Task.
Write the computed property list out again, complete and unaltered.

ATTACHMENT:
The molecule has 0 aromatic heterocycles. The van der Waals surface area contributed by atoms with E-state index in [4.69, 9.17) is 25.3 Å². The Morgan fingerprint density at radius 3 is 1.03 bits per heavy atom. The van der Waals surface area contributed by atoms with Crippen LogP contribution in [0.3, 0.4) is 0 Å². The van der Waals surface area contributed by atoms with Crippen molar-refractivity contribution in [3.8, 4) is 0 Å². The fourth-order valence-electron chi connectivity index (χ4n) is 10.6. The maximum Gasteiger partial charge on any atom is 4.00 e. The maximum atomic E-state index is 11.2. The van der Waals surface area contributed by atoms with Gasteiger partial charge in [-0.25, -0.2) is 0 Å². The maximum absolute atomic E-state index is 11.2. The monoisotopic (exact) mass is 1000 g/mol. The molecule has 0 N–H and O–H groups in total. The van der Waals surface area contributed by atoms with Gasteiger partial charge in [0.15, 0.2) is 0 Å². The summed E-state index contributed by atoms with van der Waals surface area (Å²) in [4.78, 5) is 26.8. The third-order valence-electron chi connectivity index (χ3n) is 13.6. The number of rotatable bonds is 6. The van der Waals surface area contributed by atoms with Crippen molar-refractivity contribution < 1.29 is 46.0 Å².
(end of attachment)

The molecule has 0 aromatic heterocycles. The van der Waals surface area contributed by atoms with E-state index in [4.69, 9.17) is 25.3 Å². The Morgan fingerprint density at radius 3 is 1.03 bits per heavy atom. The van der Waals surface area contributed by atoms with Crippen LogP contribution in [0.3, 0.4) is 0 Å². The van der Waals surface area contributed by atoms with Crippen molar-refractivity contribution in [3.8, 4) is 0 Å². The fourth-order valence-electron chi connectivity index (χ4n) is 10.6. The maximum Gasteiger partial charge on any atom is 4.00 e. The maximum atomic E-state index is 11.2. The van der Waals surface area contributed by atoms with Gasteiger partial charge in [-0.25, -0.2) is 0 Å². The maximum absolute atomic E-state index is 11.2. The monoisotopic (exact) mass is 1000 g/mol. The molecule has 0 N–H and O–H groups in total. The van der Waals surface area contributed by atoms with Gasteiger partial charge in [0.15, 0.2) is 0 Å². The summed E-state index contributed by atoms with van der Waals surface area (Å²) in [4.78, 5) is 26.8. The third-order valence-electron chi connectivity index (χ3n) is 13.6. The number of rotatable bonds is 6. The van der Waals surface area contributed by atoms with Crippen molar-refractivity contribution < 1.29 is 46.0 Å².